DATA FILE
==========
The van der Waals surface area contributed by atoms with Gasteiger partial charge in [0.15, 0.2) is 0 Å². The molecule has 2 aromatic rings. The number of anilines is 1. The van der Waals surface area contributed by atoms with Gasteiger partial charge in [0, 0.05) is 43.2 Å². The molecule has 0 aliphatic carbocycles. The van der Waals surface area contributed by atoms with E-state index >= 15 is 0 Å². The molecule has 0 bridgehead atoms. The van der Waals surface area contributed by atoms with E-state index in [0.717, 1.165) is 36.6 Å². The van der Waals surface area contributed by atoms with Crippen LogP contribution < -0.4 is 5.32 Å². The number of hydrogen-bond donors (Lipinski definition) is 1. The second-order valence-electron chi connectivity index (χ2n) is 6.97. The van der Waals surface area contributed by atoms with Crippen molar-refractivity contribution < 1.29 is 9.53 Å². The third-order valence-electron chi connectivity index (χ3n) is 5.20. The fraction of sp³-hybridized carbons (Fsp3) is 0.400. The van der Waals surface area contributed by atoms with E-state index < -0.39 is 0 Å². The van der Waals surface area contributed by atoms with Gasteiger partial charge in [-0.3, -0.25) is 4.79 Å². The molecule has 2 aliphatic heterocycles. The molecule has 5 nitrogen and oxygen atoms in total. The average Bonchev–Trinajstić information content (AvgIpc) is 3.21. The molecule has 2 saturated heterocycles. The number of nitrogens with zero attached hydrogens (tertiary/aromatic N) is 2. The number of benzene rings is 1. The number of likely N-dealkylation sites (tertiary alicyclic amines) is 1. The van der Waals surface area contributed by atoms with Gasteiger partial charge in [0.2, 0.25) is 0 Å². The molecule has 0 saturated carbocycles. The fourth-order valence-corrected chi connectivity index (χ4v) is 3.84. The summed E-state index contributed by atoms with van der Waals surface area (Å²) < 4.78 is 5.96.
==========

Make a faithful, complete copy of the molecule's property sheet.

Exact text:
The van der Waals surface area contributed by atoms with Gasteiger partial charge in [0.15, 0.2) is 0 Å². The molecule has 2 aromatic rings. The number of anilines is 1. The van der Waals surface area contributed by atoms with Gasteiger partial charge in [0, 0.05) is 43.2 Å². The molecule has 0 aliphatic carbocycles. The van der Waals surface area contributed by atoms with E-state index >= 15 is 0 Å². The molecule has 0 bridgehead atoms. The van der Waals surface area contributed by atoms with E-state index in [0.717, 1.165) is 36.6 Å². The van der Waals surface area contributed by atoms with Crippen LogP contribution < -0.4 is 5.32 Å². The number of hydrogen-bond donors (Lipinski definition) is 1. The second-order valence-electron chi connectivity index (χ2n) is 6.97. The van der Waals surface area contributed by atoms with Crippen molar-refractivity contribution < 1.29 is 9.53 Å². The third-order valence-electron chi connectivity index (χ3n) is 5.20. The fraction of sp³-hybridized carbons (Fsp3) is 0.400. The van der Waals surface area contributed by atoms with E-state index < -0.39 is 0 Å². The van der Waals surface area contributed by atoms with Gasteiger partial charge in [-0.3, -0.25) is 4.79 Å². The molecule has 2 aliphatic heterocycles. The molecule has 5 nitrogen and oxygen atoms in total. The average Bonchev–Trinajstić information content (AvgIpc) is 3.21. The molecule has 2 saturated heterocycles. The number of nitrogens with zero attached hydrogens (tertiary/aromatic N) is 2. The number of benzene rings is 1. The number of likely N-dealkylation sites (tertiary alicyclic amines) is 1. The van der Waals surface area contributed by atoms with Gasteiger partial charge in [0.2, 0.25) is 0 Å². The molecule has 0 saturated carbocycles. The fourth-order valence-corrected chi connectivity index (χ4v) is 3.84. The summed E-state index contributed by atoms with van der Waals surface area (Å²) < 4.78 is 5.96.